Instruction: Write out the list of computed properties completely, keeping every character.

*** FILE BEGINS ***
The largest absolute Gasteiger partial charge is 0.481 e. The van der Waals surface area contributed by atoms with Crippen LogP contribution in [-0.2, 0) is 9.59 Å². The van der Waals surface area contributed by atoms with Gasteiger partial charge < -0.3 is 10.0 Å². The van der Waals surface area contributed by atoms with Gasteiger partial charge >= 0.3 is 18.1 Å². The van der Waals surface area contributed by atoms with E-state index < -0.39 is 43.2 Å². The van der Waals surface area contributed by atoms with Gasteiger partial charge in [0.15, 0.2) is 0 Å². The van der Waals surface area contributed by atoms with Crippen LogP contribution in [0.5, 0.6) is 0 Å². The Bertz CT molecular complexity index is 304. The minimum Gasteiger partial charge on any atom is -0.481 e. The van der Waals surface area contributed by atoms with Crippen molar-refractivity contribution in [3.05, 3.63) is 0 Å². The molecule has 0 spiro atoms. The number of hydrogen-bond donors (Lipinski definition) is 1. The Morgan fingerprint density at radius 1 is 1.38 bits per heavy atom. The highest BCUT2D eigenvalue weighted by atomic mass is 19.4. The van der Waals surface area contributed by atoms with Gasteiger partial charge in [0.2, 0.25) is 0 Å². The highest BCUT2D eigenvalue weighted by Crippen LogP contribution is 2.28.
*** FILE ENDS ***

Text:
The largest absolute Gasteiger partial charge is 0.481 e. The van der Waals surface area contributed by atoms with Crippen LogP contribution in [-0.2, 0) is 9.59 Å². The van der Waals surface area contributed by atoms with Gasteiger partial charge < -0.3 is 10.0 Å². The van der Waals surface area contributed by atoms with Gasteiger partial charge >= 0.3 is 18.1 Å². The van der Waals surface area contributed by atoms with E-state index < -0.39 is 43.2 Å². The van der Waals surface area contributed by atoms with Gasteiger partial charge in [0.15, 0.2) is 0 Å². The van der Waals surface area contributed by atoms with Crippen LogP contribution in [0.5, 0.6) is 0 Å². The Bertz CT molecular complexity index is 304. The minimum Gasteiger partial charge on any atom is -0.481 e. The van der Waals surface area contributed by atoms with Crippen molar-refractivity contribution in [3.05, 3.63) is 0 Å². The molecule has 0 spiro atoms. The number of hydrogen-bond donors (Lipinski definition) is 1. The Morgan fingerprint density at radius 1 is 1.38 bits per heavy atom. The highest BCUT2D eigenvalue weighted by atomic mass is 19.4. The van der Waals surface area contributed by atoms with Gasteiger partial charge in [0.2, 0.25) is 0 Å². The highest BCUT2D eigenvalue weighted by Crippen LogP contribution is 2.28.